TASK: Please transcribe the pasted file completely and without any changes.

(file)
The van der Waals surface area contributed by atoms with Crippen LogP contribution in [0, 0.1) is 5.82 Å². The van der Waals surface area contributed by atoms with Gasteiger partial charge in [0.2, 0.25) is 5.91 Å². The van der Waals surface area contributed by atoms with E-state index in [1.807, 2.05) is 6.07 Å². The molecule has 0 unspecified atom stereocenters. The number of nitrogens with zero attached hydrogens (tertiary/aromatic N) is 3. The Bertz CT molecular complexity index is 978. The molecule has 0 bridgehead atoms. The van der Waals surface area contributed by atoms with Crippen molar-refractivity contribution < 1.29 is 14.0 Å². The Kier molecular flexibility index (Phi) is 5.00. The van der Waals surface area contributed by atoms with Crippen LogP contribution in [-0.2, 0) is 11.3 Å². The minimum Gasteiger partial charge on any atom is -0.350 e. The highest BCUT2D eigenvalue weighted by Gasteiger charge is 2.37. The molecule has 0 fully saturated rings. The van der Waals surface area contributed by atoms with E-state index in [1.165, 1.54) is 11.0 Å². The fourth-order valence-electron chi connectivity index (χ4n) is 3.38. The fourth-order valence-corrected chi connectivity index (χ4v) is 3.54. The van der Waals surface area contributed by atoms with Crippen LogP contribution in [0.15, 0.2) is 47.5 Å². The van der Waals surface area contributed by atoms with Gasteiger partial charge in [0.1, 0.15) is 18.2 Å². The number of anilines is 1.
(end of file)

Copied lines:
The van der Waals surface area contributed by atoms with Crippen LogP contribution in [0, 0.1) is 5.82 Å². The van der Waals surface area contributed by atoms with Gasteiger partial charge in [0.2, 0.25) is 5.91 Å². The van der Waals surface area contributed by atoms with E-state index in [1.807, 2.05) is 6.07 Å². The molecule has 0 unspecified atom stereocenters. The number of nitrogens with zero attached hydrogens (tertiary/aromatic N) is 3. The Bertz CT molecular complexity index is 978. The molecule has 0 bridgehead atoms. The van der Waals surface area contributed by atoms with Crippen molar-refractivity contribution < 1.29 is 14.0 Å². The Kier molecular flexibility index (Phi) is 5.00. The van der Waals surface area contributed by atoms with Crippen LogP contribution in [-0.2, 0) is 11.3 Å². The minimum Gasteiger partial charge on any atom is -0.350 e. The highest BCUT2D eigenvalue weighted by Gasteiger charge is 2.37. The molecule has 0 fully saturated rings. The van der Waals surface area contributed by atoms with E-state index in [1.165, 1.54) is 11.0 Å². The fourth-order valence-electron chi connectivity index (χ4n) is 3.38. The fourth-order valence-corrected chi connectivity index (χ4v) is 3.54. The van der Waals surface area contributed by atoms with Crippen LogP contribution in [0.15, 0.2) is 47.5 Å². The van der Waals surface area contributed by atoms with Gasteiger partial charge in [0.1, 0.15) is 18.2 Å². The number of anilines is 1.